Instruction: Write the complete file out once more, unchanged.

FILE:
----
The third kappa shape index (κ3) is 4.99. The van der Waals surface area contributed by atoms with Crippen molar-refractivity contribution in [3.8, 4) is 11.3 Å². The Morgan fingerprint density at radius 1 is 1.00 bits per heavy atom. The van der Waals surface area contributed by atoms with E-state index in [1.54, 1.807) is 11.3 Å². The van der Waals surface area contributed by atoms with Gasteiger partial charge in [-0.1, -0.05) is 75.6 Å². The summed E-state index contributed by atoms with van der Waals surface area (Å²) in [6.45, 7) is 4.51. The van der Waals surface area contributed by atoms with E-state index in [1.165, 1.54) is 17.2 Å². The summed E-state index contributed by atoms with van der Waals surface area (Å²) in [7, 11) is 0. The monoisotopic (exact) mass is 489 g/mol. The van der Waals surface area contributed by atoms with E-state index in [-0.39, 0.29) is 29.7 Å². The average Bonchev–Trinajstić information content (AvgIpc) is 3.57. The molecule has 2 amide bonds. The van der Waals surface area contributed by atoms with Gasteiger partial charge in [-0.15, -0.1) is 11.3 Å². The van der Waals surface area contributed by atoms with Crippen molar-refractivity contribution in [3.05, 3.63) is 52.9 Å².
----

The third kappa shape index (κ3) is 4.99. The van der Waals surface area contributed by atoms with Crippen molar-refractivity contribution in [3.8, 4) is 11.3 Å². The Morgan fingerprint density at radius 1 is 1.00 bits per heavy atom. The van der Waals surface area contributed by atoms with E-state index in [1.54, 1.807) is 11.3 Å². The van der Waals surface area contributed by atoms with Gasteiger partial charge in [-0.1, -0.05) is 75.6 Å². The summed E-state index contributed by atoms with van der Waals surface area (Å²) in [6.45, 7) is 4.51. The van der Waals surface area contributed by atoms with E-state index in [1.165, 1.54) is 17.2 Å². The summed E-state index contributed by atoms with van der Waals surface area (Å²) in [7, 11) is 0. The monoisotopic (exact) mass is 489 g/mol. The van der Waals surface area contributed by atoms with E-state index in [-0.39, 0.29) is 29.7 Å². The average Bonchev–Trinajstić information content (AvgIpc) is 3.57. The molecule has 2 amide bonds. The van der Waals surface area contributed by atoms with Gasteiger partial charge in [-0.15, -0.1) is 11.3 Å². The van der Waals surface area contributed by atoms with Crippen molar-refractivity contribution in [3.05, 3.63) is 52.9 Å².